Internetless - my thoughts on Paul Miller's investigation into an Internetless life
From my blog:
One of the experiments of the century is currently under way at The Verge office in New York. Paul Miller, one of the editors of The Verge, is undertaking the massive challenge of living without the Internet. That means no email, no up-to-the-minute news and no cute cat GIFs.
How could one live without this? Well, Paul has spent a few days hurriedly preparing, copying everything important to his computer and readying his flash drives. He spent his last three hours on-line live-streaming on YouTube whilst playing Minecraft and Starcraft; wouldn't want to waste precious time! In my eyes, he has decided to attempt this age's more difficult task - living without connectivity.
I was in a Google+ Hangout with him a week or so ago discussing the app he is working on with Justin, Phil and I. It was extremely nice talking to him and what he said about the way he writes was somewhat inspiring. But, now that I shan't be communicating with him again (well, maybe by phone) I think I'll miss his input to the project. He said several times he's not dying, just leaving the Internet for a while but, to someone with no other way of communicating with him, that is death - an unfortunately gruesome one.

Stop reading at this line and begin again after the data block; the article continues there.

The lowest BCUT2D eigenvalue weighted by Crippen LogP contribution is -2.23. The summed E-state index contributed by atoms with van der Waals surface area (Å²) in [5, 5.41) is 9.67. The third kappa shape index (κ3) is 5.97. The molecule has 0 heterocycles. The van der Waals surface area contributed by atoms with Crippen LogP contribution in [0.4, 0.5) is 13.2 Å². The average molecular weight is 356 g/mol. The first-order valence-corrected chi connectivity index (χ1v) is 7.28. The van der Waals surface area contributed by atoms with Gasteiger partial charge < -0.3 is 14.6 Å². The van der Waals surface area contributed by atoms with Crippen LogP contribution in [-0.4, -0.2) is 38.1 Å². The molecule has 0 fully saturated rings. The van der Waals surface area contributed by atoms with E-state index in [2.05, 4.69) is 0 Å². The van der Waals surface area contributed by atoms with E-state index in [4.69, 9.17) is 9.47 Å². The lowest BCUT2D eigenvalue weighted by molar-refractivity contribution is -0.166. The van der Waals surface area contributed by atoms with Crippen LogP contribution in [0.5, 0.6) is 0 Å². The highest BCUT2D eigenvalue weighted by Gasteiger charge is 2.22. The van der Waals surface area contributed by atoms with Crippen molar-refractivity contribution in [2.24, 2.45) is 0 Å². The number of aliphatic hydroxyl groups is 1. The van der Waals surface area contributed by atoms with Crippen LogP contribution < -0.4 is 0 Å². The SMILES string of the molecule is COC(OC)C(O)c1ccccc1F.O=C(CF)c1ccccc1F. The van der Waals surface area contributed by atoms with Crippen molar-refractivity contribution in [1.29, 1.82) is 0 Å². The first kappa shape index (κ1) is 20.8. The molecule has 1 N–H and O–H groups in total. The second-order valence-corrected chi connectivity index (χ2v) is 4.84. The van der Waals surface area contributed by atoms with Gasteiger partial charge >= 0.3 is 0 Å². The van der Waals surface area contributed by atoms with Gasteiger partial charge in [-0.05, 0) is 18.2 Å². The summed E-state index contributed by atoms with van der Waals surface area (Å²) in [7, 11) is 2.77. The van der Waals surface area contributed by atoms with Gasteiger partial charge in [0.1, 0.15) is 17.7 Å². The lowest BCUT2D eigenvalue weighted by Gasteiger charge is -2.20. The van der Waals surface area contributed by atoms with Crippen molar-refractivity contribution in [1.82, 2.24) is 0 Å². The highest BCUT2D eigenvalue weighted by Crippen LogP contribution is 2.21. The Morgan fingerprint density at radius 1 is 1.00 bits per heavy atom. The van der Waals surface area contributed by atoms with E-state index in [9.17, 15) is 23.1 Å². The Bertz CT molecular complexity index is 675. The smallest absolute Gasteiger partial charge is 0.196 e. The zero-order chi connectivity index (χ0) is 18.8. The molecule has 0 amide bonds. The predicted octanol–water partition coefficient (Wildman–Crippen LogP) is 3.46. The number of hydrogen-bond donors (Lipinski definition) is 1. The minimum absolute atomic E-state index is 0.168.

It is not so much him dying, but the opportunity for wider communication. It is those who do not have direct contact with him that will suffer. Nilay said he is not dying and, as proof, he speaks to him every day, but this is not the case for many of us. For us, unfortunately, Paul Miller is dead in a way. I wish this wasn't the case, but it is. So, I ask you, how many people would you actually be able to talk to without the Internet?
I personally think I would find it impossible to go a whole year without the Internet. And here's why...
I need the Internet for the vast majority of things I do - work, not leisure, I mean. Writing for UltraLinx requires a constant open channel to the various tech news streams on-line to fish out stories to share and publishing them requires me uploading them directly to the site: surprisingly, I don't physically mail them. I don't work with anyone in my immediate area. My friends and workmates are everywhere: England, all over America, Italy and, if you include those I rely on for the latest news, pretty much everywhere else in the world. I would not be part of Team Boid without the Internet. I would not have had the chance to work with the Seven+ Project without the Internet. Dare I say I would not be who I am without the Internet?
As a small experiment of my own, I plan to follow in Paul's footsteps and leave the Internet for one day. On %some time this week, or this month at least; I really haven't decided% I will say goodbye to the Internet for a day. I'll turn everything onto airplane mode and shut myself out from the rest of the connected world.
I encourage you to join me - mainly so I don't miss any messages from you, but because it'd be better that way too. Let's all be alone together.
Good luck Paul! Goodbye world!